In July 2018, my research partner Vicky Rideout and I published an in-depth report based on a nationally representative, probability-based survey of more than 1,300 U.S. teens and young adults.
The survey was conducted among 14- to 22-year-olds. Throughout the report, we refer to this population as “teens and young adults,” or TYAs. We also occasionally use the terms “youth” or “young people” as shorthand. And we discuss two developmentally distinct sub-populations as part of this broader group: “teens” (14 to 17 years old) and “young adults” (18 to 22 years old).
Teens (14- to 17-year-olds) and young adults (18- to 22-year-olds) describe making extensive use of a wide range of digital resources to access health information, tools, peer support, and providers online.
- Nearly nine out of ten (87%) teens and young adults say they have gone online for health information: the top five topics searched are fitness (63%), nutrition (52%), stress (44%), anxiety (42%), and depression (39%).
- Nearly two-thirds (64%) say they have used mobile apps related to health, including for fitness, sleep, meditation, and medication reminders.
- The majority (61%) say they have read, listened to, or watched other people share about their health experiences online, whether in podcasts, TED talks, or YouTube videos.
- About four in ten (39%) say they have gone online to try to find people with health conditions similar to their own, using methods such as participating in online forums or closed social media groups on specific issues, doing hashtag searches on social media, or following people with similar health conditions.
- One in five (20%) young people report having connected with health providers online, through tools like online messaging, apps, texting, and video chat.
Young people who report symptoms of depression are using digital tools to learn about and help address their problems.
Using the Patient Health Questionnaire depression scale (PHQ-8), survey respondents were identified as currently having either no, mild, or moderate to severe depressive symptoms. Based on these PHQ-8 scores, teens and young adults in this sample with moderate to severe depressive symptoms say they use digital health resources at higher rates than do others their age without depressive symptoms. (Note: For simplicity, we occasionally refer to respondents with no depressive symptoms as “non-depressed.”) Among teens and young adults with moderate to severe depressive symptoms:
- Nine out of ten (90%) say they have gone online for information on mental health issues (compared to 48% of those without depressive symptoms).
- Three out of four (76%) say they have used health-related mobile apps (compared to 58% of those with no symptoms). Nearly four in ten (38%) say they have used apps related to mental well-being, such as meditation, stress reduction, and depression.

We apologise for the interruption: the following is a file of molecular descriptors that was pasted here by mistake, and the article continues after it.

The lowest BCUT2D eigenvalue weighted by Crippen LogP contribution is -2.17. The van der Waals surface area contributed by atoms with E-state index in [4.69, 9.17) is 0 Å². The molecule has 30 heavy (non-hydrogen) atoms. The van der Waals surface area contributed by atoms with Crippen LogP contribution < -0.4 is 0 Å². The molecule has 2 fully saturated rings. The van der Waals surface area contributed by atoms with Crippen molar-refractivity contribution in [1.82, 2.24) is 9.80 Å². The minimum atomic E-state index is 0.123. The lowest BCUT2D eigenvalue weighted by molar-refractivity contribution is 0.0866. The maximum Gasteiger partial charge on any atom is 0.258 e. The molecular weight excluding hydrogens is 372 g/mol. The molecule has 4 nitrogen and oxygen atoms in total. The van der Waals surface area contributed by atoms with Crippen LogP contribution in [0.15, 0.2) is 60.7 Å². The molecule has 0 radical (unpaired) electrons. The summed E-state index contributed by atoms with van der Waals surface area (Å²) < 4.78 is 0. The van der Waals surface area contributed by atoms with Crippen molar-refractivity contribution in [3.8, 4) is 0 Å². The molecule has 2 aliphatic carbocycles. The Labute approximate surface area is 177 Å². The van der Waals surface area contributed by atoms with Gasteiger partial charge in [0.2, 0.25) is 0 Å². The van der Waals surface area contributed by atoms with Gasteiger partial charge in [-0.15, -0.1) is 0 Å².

- Three out of four (75%) say they have watched, listened to, or read people sharing about their health experiences online, through venues such as podcasts, blogs, TED talks, or YouTube videos (compared to 54% of those with no depressive symptoms).
- Fully half (53%) have tried to find people online with similar health concerns, through methods such as social media, blogs, and online forums (compared to 27% of those who report no depressive symptoms).
- And nearly one in three (32%) report having used online tools to connect with a health provider (such as texting, video chat, or an app), compared to 13% of those without depressive symptoms.
Social media is an integral part of young peoples’ lives, with many teens and young adults reporting a mix of both positive and negative aspects to its use.
- More than nine in ten (93%) teens and young adults report using social media – sites such as Snapchat, Instagram, Facebook, and Twitter: 81% say they use it on a daily basis, including 17% who say they use it “almost constantly” and 54% who do so multiple times a day. Just 7% say they don’t use social media at all.
- Most teen and young adult social media users (73%) say they feel comfortable with the amount of time and energy they devote to it, but one in four (24%) say they spend too much time on social media, and half (51%) say they have taken a break from it at some point.
- Teens and young adults are far more likely to report frequently receiving positive than negative feedback from others on social media: 32% say they “often” get positive comments from others compared to just 3% who say they “often” get negative comments.
- Nearly two-thirds (65%) say they “hardly ever” or “never” feel left out when using social media, compared to about a third (34%) who say they often (7%) or sometimes (27%) do.
- On the other hand, more than half report experiencing some degree of social comparison pressure, with 57% saying they feel like other people are doing better than they are (15% “often” and 42% “sometimes” feel that way when using social media). And about half (53%) say they feel like they always have to show the best version of themselves on social media (14% strongly agree, and 39% somewhat agree with that statement).